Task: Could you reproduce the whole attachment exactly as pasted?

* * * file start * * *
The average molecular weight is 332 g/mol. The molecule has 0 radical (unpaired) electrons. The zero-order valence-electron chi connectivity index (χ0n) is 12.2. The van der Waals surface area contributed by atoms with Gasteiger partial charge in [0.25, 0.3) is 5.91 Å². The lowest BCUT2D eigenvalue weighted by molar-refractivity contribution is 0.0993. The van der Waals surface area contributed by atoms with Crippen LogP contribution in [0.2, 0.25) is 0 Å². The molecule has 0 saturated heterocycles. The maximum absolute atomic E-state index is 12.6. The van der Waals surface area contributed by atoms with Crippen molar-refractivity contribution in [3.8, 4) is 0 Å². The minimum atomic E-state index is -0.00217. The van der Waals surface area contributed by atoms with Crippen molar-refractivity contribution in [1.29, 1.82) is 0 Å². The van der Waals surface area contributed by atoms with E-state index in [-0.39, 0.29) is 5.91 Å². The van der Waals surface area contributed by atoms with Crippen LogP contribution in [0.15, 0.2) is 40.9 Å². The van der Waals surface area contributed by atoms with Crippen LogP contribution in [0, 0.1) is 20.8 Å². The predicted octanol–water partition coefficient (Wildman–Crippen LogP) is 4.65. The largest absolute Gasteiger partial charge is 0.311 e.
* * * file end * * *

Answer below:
The average molecular weight is 332 g/mol. The molecule has 0 radical (unpaired) electrons. The zero-order valence-electron chi connectivity index (χ0n) is 12.2. The van der Waals surface area contributed by atoms with Gasteiger partial charge in [0.25, 0.3) is 5.91 Å². The lowest BCUT2D eigenvalue weighted by molar-refractivity contribution is 0.0993. The van der Waals surface area contributed by atoms with Crippen LogP contribution in [0.2, 0.25) is 0 Å². The molecule has 0 saturated heterocycles. The maximum absolute atomic E-state index is 12.6. The van der Waals surface area contributed by atoms with Crippen molar-refractivity contribution in [3.8, 4) is 0 Å². The minimum atomic E-state index is -0.00217. The van der Waals surface area contributed by atoms with Crippen molar-refractivity contribution in [1.29, 1.82) is 0 Å². The van der Waals surface area contributed by atoms with E-state index in [-0.39, 0.29) is 5.91 Å². The van der Waals surface area contributed by atoms with Crippen LogP contribution in [0.15, 0.2) is 40.9 Å². The van der Waals surface area contributed by atoms with Crippen LogP contribution in [0, 0.1) is 20.8 Å². The predicted octanol–water partition coefficient (Wildman–Crippen LogP) is 4.65. The largest absolute Gasteiger partial charge is 0.311 e.